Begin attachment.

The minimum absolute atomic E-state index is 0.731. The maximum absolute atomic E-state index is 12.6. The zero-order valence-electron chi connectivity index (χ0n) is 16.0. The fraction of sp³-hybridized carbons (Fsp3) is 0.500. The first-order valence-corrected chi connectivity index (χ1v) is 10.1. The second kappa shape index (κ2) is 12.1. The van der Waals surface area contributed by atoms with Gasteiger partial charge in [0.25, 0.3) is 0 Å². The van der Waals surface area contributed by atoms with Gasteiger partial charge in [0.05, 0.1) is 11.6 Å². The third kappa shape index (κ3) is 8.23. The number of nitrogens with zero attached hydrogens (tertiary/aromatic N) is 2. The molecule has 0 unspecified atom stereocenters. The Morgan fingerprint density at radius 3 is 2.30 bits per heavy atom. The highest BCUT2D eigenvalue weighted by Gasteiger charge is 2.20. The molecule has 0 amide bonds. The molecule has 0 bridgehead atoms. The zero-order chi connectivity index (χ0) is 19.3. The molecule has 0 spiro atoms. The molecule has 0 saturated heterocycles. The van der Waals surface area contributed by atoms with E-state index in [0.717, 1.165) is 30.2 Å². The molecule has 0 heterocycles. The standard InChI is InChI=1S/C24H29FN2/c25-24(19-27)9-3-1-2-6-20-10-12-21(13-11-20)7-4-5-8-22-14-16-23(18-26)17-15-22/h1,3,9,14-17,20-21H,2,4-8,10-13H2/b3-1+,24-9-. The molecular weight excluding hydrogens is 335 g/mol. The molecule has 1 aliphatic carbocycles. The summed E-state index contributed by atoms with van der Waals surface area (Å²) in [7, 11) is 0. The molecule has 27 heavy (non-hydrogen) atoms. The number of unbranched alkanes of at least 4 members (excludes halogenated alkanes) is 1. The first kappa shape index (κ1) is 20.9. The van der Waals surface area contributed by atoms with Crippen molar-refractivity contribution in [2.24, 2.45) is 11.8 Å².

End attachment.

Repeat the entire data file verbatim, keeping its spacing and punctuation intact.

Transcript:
The minimum absolute atomic E-state index is 0.731. The maximum absolute atomic E-state index is 12.6. The zero-order valence-electron chi connectivity index (χ0n) is 16.0. The fraction of sp³-hybridized carbons (Fsp3) is 0.500. The first-order valence-corrected chi connectivity index (χ1v) is 10.1. The second kappa shape index (κ2) is 12.1. The van der Waals surface area contributed by atoms with Gasteiger partial charge in [0.25, 0.3) is 0 Å². The van der Waals surface area contributed by atoms with Gasteiger partial charge in [0.05, 0.1) is 11.6 Å². The third kappa shape index (κ3) is 8.23. The number of nitrogens with zero attached hydrogens (tertiary/aromatic N) is 2. The molecule has 0 unspecified atom stereocenters. The Morgan fingerprint density at radius 3 is 2.30 bits per heavy atom. The highest BCUT2D eigenvalue weighted by Gasteiger charge is 2.20. The molecule has 0 amide bonds. The molecule has 0 bridgehead atoms. The zero-order chi connectivity index (χ0) is 19.3. The molecule has 0 spiro atoms. The molecule has 0 saturated heterocycles. The van der Waals surface area contributed by atoms with E-state index in [0.717, 1.165) is 30.2 Å². The molecule has 0 heterocycles. The standard InChI is InChI=1S/C24H29FN2/c25-24(19-27)9-3-1-2-6-20-10-12-21(13-11-20)7-4-5-8-22-14-16-23(18-26)17-15-22/h1,3,9,14-17,20-21H,2,4-8,10-13H2/b3-1+,24-9-. The molecular weight excluding hydrogens is 335 g/mol. The molecule has 1 aliphatic carbocycles. The summed E-state index contributed by atoms with van der Waals surface area (Å²) in [7, 11) is 0. The molecule has 27 heavy (non-hydrogen) atoms. The number of unbranched alkanes of at least 4 members (excludes halogenated alkanes) is 1. The first kappa shape index (κ1) is 20.9. The van der Waals surface area contributed by atoms with Crippen molar-refractivity contribution in [2.24, 2.45) is 11.8 Å².